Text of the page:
Endothelial damage increases the risk of thrombus formation through many mechanisms. One thing that happens when endothelium gets ripped up is that tissue factor is exposed (which initiates the coagulation cascade). Conditions falling under this category of risk include atherosclerosis and bacterial sepsis. The next category, abnormal blood flow, applies to patients who undergo prolonged immobilization, or those who have varicose veins or atrial fibrillation. In these conditions, blood is allowed to pool or stagnate, increasing the chance that platelets and coagulation factors will meet up and start doing their thing. The final arm of the triad, hypercoagulability, includes a lot of different disorders such as oral contraceptive use, obesity, pregnancy, and smoking; the mechanisms underlying this category of risk are numerous and often poorly-understood.
So if you have a patient with a thrombus, don’t automatically jump to the conclusion that he or she has a hereditary thrombotic disorder, such as factor V Leiden! Many times, thrombi are caused by the presence of too many risk factors (e.g, a patient who smokes, takes oral contraceptives, and is obese). However, if there are not many risk factors present, you may want to consider the possiblility of a hereditary thrombotic disorder. You should start worrying if other family members have venous thrombi, if the thrombus is anywhere other than the leg veins or lungs, if the patient is young, or if there have been multiple thrombotic episodes.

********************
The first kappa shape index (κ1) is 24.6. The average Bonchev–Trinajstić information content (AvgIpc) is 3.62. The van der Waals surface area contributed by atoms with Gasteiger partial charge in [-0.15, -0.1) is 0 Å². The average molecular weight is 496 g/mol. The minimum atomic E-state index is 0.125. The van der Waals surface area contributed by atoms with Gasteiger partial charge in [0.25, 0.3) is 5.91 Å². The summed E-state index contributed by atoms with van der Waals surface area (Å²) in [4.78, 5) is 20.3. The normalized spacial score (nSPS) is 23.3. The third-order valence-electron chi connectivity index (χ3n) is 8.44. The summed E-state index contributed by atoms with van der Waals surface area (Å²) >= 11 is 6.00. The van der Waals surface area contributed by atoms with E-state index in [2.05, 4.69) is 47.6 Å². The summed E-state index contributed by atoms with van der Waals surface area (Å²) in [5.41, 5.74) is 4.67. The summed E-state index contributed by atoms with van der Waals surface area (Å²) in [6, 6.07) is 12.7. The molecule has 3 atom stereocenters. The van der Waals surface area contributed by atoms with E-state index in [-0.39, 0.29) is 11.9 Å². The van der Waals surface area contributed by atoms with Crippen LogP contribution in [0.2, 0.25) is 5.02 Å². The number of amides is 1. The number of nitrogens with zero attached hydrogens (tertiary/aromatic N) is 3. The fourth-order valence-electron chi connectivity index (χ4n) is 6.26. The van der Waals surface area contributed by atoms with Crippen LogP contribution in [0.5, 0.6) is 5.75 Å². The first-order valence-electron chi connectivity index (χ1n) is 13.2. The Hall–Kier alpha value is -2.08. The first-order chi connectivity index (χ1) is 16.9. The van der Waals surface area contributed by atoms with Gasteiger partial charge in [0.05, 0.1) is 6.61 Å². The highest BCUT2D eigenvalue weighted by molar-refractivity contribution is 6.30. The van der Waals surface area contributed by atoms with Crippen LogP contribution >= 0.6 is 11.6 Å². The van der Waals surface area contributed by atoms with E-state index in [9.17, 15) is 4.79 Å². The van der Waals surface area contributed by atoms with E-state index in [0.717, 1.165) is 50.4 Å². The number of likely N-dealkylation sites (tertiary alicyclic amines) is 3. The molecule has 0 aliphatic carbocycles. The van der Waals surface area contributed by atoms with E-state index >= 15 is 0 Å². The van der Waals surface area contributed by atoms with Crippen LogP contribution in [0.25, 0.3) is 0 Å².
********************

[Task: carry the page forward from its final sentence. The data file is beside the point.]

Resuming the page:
We need your help! Pathology Student is completely ad-free.If you find us useful, please consider donating whatever feels right to you. Every bit helps!You can donate here.
- ahmed said Thank you
- ahmed said Wonderful explanation
- ahmed said So nice explanation, you make pathology simple and comprehensive
- ahmed said Very useful lesson thank you very much,easily undrrstand
- Ayuba said Thanks for the explanation. Still want to know. Why are people with lupus antibodies present with th...
- fiona said thank you so much!
- Niloy said Alhamdulillah, i’v found answers at n8 b4 the exam…!
- Sahaja Parsa said What a thorough explanation! It makes me actually think about what those parameters ate as opposed t...
- HAMID IQBAL said It’s nice to get connected with Pathology community
- Kristine said Hi Maya – That’s a good question. When a lymphocyte is said to look “monocytoid...
- frank forte said some of the hs cases have a slightly hi mchc in our practice . Prhaps this is related to the sphere&...
- Maya said I have one question, that I can’t find the answer in the books.. What does it mean, when someb...